“I am ACR accredited and they come check everything out, and I don’t have any issues,” says Gonzalez. “Everything works fine, and image quality is great Gonzalez attributes the success of his company to his frugality in the face of diminished reimbursement. “A small center like mine cannot afford a new MRI, it’s ridiculous. I simply cannot afford it.” Without dependable ISO servicing, he would be out of luck.
Why do OEMs stop supporting older equipment?
The relationship between ISO and OEM has evolved in recent years as facilities like Homestead Diagnostic Center forgo newer equipment in the interest of smarter budgeting. Finding ways to keep that equipment running is good business for whoever can do it. For the OEMs, however, sometimes it’s out of their hands. Matthew McCallum, a strategic business partner with Siemens Service, points to evolving computer technology as a factor that drives EOL, (or as they call it “end of service”). A medical imaging device will typically have components from commercial technology — a monitor or computer from manufacturers such as Hewlett Packard or Dell, for example.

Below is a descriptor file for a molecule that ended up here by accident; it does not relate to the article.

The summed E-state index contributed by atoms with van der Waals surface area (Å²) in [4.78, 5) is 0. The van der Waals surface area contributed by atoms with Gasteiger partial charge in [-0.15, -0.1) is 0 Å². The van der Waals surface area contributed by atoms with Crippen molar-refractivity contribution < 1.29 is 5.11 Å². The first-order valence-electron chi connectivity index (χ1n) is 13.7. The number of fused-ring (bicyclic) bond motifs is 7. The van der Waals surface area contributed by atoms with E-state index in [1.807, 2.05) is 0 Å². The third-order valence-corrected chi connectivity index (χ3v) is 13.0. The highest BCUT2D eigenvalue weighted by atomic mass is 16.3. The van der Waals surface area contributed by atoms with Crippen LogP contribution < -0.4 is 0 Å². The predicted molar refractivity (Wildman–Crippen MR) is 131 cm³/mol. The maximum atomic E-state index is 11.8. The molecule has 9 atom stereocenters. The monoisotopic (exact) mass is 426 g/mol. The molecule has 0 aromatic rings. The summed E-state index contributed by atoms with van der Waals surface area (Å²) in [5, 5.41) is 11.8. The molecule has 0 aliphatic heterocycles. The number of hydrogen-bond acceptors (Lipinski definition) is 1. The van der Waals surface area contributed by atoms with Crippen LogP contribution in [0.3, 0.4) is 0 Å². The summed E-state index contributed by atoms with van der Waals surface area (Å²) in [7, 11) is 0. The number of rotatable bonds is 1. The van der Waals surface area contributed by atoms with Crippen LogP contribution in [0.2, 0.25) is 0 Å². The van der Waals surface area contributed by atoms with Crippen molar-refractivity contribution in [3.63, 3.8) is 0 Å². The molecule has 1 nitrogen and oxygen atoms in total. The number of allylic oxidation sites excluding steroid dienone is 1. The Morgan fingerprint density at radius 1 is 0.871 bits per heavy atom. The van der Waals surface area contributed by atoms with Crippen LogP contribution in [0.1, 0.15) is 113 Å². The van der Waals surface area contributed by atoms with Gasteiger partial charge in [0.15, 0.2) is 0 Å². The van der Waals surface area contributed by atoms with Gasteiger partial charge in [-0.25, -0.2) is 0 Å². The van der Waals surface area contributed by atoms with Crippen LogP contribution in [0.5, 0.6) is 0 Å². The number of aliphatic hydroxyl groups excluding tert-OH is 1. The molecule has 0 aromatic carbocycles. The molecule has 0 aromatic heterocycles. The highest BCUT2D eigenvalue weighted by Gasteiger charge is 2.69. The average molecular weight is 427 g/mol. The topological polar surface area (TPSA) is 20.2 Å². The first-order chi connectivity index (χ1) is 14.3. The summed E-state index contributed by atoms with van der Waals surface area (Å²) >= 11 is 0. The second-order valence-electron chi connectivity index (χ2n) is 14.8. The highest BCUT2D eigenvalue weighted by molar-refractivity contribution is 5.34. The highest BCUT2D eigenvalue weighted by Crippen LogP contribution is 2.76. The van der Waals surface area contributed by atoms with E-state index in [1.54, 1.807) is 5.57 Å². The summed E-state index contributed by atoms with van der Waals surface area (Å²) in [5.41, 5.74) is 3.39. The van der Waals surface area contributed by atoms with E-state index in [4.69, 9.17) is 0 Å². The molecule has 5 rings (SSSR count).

Those companies will frequently roll out new equipment and stop supporting the older stuff long before a radiologist would be ready to trade in their CT scanner, for example. “Another challenge is the operating system. For example, Windows XP is no longer supported by Microsoft. If they end support of XP then we have to end it as well,” says McCallum. Siemens worked with Microsoft to ensure their customers had an upgrade path to Windows 7 when that happened. From the OEM perspective, taking responsibility for computer technology that has become outdated is one of the bigger risks an ISO takes in their EOL servicing agreements.